Government commitment to school secretaries welcomed- Forsa

Fórsa welcomes ‘breakthrough moment in a decades-long inequality’ and says early progress essential to avert planned industrial action

Fórsa trade union, which represents more than 1,000 school secretaries in primary and secondary schools nationwide, has welcomed comments made in the Dáil today (Thursday) by Tánaiste Leo Varadkar, confirming the current Government’s objective to regularise employment, terms, conditions and pension rights for school secretaries.

The comments come the day after the union confirmed it would serve notice of industrial action next week to over 1,000 individual schools and the Department of Education and Skills (DES). The continuing dispute with the DES is due to a long standing two-tier pay system that leaves most school secretaries earning just €12,500 a year, with irregular, short-term contracts that force them to sign on during the summer holidays and other school breaks.

This is something of a breakthrough moment in a decades-long inequality which school secretaries and caretakers have been striving to correct for many years.

 

During leader’s questions, in response to a question by independent TD Seán Canney, the Tánaiste said: “The government really does value the essential work that’s done by school secretaries and school caretakers. Very often the school secretary is the first person you meet on the way in to a school, and the caretaker is the last person to leave in the evening.

“Schools would not operate without them, and I think that the role they play in our education system is as important as that played by school teachers, SNAs and school principals.

“For that reason, it is the objective of this government to regularise their employment, their terms and conditions and their pension rights as well. But that can only be done going forward, it can’t be done retrospectively,” he said.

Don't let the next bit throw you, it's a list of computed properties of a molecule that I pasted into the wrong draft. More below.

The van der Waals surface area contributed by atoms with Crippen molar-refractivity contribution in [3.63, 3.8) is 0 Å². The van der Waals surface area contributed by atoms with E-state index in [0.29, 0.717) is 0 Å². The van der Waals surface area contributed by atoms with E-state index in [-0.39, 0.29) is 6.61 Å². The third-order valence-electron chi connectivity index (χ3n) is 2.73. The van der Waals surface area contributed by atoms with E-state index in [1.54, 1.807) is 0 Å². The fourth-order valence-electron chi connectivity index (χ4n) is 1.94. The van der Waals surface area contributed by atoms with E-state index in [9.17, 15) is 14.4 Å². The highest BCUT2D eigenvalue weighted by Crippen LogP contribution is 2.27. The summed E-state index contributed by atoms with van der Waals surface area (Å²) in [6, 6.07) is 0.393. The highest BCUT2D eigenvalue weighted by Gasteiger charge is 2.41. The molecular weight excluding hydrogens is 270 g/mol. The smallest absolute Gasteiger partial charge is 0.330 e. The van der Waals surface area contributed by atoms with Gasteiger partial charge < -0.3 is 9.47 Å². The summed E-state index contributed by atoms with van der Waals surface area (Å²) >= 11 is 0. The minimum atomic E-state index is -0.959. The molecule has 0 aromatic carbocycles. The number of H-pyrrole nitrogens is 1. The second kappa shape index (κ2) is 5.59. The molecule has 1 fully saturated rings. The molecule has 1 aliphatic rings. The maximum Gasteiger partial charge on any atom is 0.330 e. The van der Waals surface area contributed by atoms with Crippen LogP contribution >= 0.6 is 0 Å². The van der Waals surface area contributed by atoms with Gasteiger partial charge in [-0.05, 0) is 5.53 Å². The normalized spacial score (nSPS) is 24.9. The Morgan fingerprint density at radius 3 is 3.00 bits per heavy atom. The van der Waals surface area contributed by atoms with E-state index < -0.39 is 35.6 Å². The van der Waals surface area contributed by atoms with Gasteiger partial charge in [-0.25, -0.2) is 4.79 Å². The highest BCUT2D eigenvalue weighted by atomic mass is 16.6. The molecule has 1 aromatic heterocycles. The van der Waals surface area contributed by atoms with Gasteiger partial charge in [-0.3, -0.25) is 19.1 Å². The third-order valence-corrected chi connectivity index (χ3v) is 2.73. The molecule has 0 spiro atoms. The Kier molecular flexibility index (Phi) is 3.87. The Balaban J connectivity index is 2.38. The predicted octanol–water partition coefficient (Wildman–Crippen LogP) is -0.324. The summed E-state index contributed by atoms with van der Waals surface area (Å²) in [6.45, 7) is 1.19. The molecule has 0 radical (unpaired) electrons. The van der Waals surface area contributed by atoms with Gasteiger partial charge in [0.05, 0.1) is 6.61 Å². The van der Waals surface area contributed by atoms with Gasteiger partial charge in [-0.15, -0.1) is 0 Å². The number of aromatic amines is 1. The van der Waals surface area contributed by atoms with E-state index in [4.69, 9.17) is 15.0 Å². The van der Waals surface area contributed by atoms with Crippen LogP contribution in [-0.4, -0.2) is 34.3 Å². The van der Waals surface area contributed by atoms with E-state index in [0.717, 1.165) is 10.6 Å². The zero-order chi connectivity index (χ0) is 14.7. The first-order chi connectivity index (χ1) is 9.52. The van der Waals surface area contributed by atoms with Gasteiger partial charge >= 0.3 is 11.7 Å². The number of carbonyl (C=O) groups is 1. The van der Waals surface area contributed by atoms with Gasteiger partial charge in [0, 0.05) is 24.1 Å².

The Tánaiste added that regularising the terms of employment for school secretaries would need to be done by agreement and by engagement and said  officials in the department were considering Fórsa’s request for a referral of the dispute to the Labour Court.

 

Responding to the Tánaiste’s comments, Fórsa’s head of education Andy Pike said: “This is something of a breakthrough moment in a decades-long inequality which school secretaries and caretakers have been striving to correct for many years.

“Now that we have this commitment on the Dáil record, our question is how soon will officials act to make this a reality for these vital school staff? Our members have readied themselves for industrial action.

They’ve heard all manner of political promises before. A solid commitment from the Government is a genuine breakthrough, but we will need to see progress, and we will need to see it soon, if the planned industrial action is to be averted,” he said.

School secretaries plan to hold three one-day work stoppages on Friday 23rd October, Monday 2nd November and Friday 13th November, this will be followed by an indefinite strike commencing from Monday 16th November. Notice is to be served to schools and the DES next Thursday (15th October).

The Tánaiste added that regularising the terms of employment for school secretaries would need to be done by agreement “and by engagement” and said  officials in the department were considering Fórsa’s request for a referral of the dispute to the Labour Court. He described the plans for industrial action as “regrettable.”

Watch: The exchange between Seán Canney TD and Tánaiste Leo Varadkar on the question of school secretaries can be viewed HERE. See segment recording 11.58 to 12.58. The relevant question in that section is posed by Seán Canney TD at 22m:19s.